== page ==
A≈ P(x 0). dx + P(x 1) . dx + P(x 2) . dx +...+ P(x N-1) . dx.
Recognizing the common factor in this last sum gives us the simplest method for estimating the area:
A≈ [P(x0) + P(x1) + P(x2) +...+ P(x N-1)] . dx or
A≈  [P(x0) + P(x1) + P(x2) +...+ P(x N-1)] . h.

EXAMPLE IV.F.3: Estimate the area of the region in the plane enclosed by the X-axis, the lines X =1 and X = 5 and the graph of Y = x 2 + x using Euler's method with N = 4.

Solution: Since N = 4, dx = h = (5 - 1)/4 = 1. In the notation just discussed we have

a = x0 = 1, x1 = 2, x 2 = 3, x 3 = 4, and x 4 = 5 = b.
P(x)= x 2 + x for this problem, so we compute the values of P at the appropriate x's in the table of Figure IV.F.vi .
Thus we have A [P(x 0)+P(x 1)+P(x 2)+P(x 3)] . h. So A [ 2 + 6 + 12 + 20 ] . 1 = 40.
 k x k P(x k) = x k2 + xk 0 1 2 1 2 6 2 3 12 3 4 20 Comments: A more accurate estimate of the area might be found by choosing a larger value for N (more intervals) with a resulting shorter line segment for dx. Larger values of N will diminish the size of the corresponding values of dx = h in the calculations. Of course, when N is very large the number of summands and calculations needed for the estimate becomes unwieldy without either a calculator or a computer. But, with appropriate technology available, much greater precision can be obtained in the estimation. As usual we are interested in whether estimate is larger or smaller than the exact area as well as its (relative) precision. From Figure IV.F.vii it should be apparent that if P is an increasing function on the interval [a,b] then the approximation for the area from Euler's method as just outlined will be an underestimate. Similarly, if P is a decreasing function then the approximation will be an overestimate.

Furthermore if P is increasing on the interval [a,b], the difference between the actual area and the estimate obtained by Euler's method is no greater than [P(b)-P(a)].dx.

See Figure IV.F.viii.

A similar statement can be made if P is decreasing on [a,b].

Example IV.F.3 (Continued). On the interval [1,5], P'(t)=2t + 1 is positive, so P(t) = t2 + t is increasing on this interval. We have already found that P(1) = 2 while P(5) = 30. Using N=4 (and therefore dx = h = 1) for our estimate with Euler's method could have resulted in an underestimate by at most (P(5) - P(1)) (1) = 30 - 2 = 28.

You may be thinking at this time, this is not very accurate. To get an estimate that would be guaranteed to be within 1/10 of a square unit of the actual area using Euler's method and our analysis so far, we would have to choose N so that 4/N = h was small enough to make 28h less than 1/10 . That is 28h = 28  4/N < 1/10. Thus we would have to choose a value for N > 4 (28)(10). So any N > 1120 would lead to an estimate for the area that was at most only 1/10 smaller than the area.

This amount of computation is more than you might want to do by hand for the desired accuracy. [In fact a smaller n would do for the same amount of precision. See the excercises.] Here is one place where a computer or a programmable calculator calculator would be helpful. Using a computer with N =1200, the estimate is approximately 53.28, so the actual area should be roughly between 53.28 and 53.38.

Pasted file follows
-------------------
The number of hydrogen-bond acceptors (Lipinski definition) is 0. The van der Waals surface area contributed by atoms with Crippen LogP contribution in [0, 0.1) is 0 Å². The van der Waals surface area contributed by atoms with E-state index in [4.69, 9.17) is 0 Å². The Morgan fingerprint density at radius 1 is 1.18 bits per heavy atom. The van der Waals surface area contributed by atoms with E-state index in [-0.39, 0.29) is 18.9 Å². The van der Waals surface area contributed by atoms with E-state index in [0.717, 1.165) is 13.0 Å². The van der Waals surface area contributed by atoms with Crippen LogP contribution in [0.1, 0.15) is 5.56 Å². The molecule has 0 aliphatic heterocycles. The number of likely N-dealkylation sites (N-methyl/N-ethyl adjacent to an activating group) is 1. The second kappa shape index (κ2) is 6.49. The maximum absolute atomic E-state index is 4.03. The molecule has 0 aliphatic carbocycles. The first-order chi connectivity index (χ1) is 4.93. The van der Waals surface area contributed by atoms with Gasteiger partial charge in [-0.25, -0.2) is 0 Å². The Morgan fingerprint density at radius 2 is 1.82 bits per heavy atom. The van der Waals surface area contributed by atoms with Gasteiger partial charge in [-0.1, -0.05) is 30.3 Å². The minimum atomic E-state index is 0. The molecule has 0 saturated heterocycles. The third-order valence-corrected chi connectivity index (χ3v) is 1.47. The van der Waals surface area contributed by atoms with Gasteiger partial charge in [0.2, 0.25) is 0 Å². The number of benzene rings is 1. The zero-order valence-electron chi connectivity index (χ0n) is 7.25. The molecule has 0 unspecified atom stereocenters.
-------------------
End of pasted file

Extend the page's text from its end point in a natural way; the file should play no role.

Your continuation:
Area meets change in position and velocity The following discussion illustrates how the ability to determine the position (or cost) function from information about the velocity (or marginal cost) function can actually shed light on the area problem. Suppose we are trying to solve the differential equation for the position S(x) of a moving object at time x when the velocity at time x is given by S'(x) = P(x) for some continuous function P, and we are given that the position at x = a is S(a). [We are given an initial position and the velocity.]  Since the velocity is a function of the time only, Euler's method gives a rather easy estimate for the position at x = b where a < b. Letting h = (b-a)/N and a k = a + k h, we obtain the estimate S(b) ≈ S(a) + P(a 0)h + ... + P(a N-1)h. This estimate allows us to estimate the change in the position for the time interval [a,b]. We can find a reasonable estimate for the change in position by accumulating the estimated changes for short time steps of size h, that is S(b) - S(a) ≈  P(a 0)h + ... + P(a N-1)h Figure IV.F.ix visualizes these relations. Area meets change in cost and marginal cost To illustrate how an economics interpretation can add to the understanding of the connection of finding area to solving a differential equation we'll rethink the previous analysis using marginal costs to interpret the derivative.  Suppose we are trying to solve the differential equation for the cost C(x) of producing x units when the marginal cost at production level x is given by C'(x) = P(x) for some continuous function P, and we are given that the cost at x = a is C(a). [We are given a fixed cost and the rate at which the cost is changing.] Since the marginal cost is a function of the level of production alone, Euler's method gives a rather easy estimate for the cost at x = b where a < b. Letting h = (b-a)/N and a k = a + k h, we obtain the estimate C(b) ≈ C(a) + P(a 0)h + ... + P(a N-1)h. This estimate allows us to estimate the change in the production costs for the production interval [a,b]. We can find a reasonable estimate for the change in cost by accumulating the estimated changes for short production steps of size h, that is C(b) - C(a) ≈  P(a 0)h + ... + P(a N-1)h . Figure IV.F.ix visualizes these relations. Area Interpretation: When P(x)>0, the suggested "area" interpretation treats this last sum as an estimate of the area of the region enclosed by the graph of P(x), the lines X=a, X=b, and the X-axis. (See Figure IV.F.x.) Thus if we let A denote the region's area, we have that A≈ [P(a 0)h + ... + P(a N-1)h [≈ S(b) - S(a)] By taking n very large (sometimes written n>>0) and thinking of the motion interpretation, we find that the estimating sums must be very close to change in position, S(b) - S(a) where S'(x) = P(x) for x in [a,b]. But from the area interpretation when N>>0 these sums are estimates for the area of the region A.  So the area of the region A must actually equal S(b)-S(a) where S'(x) = P(x). Area Interpretation: When P(x)>0, the suggested "area" interpretation treats this last sum as an estimate of the area of the region enclosed by the graph of P(x), the lines X=a, X=b, and the X-axis. (See Figure IV.F.x.) Thus if we let A denote the region's area, we have that A≈ [P(a 0)h + ... + P(a N-1)h [≈ C(b) - C(a)] By taking n very large (sometimes written n>>0) and thinking of the cost interpretation, we find that the estimating sums must be very close to change in cost, C(b) - C(a) where C'(x) = P(x) for x in [a,b]. But from the area interpretation when N>>0 these sums are estimates for the area of the region A.  So the area of the region A must actually equal C(b)-C(a) where C'(x) = P(x).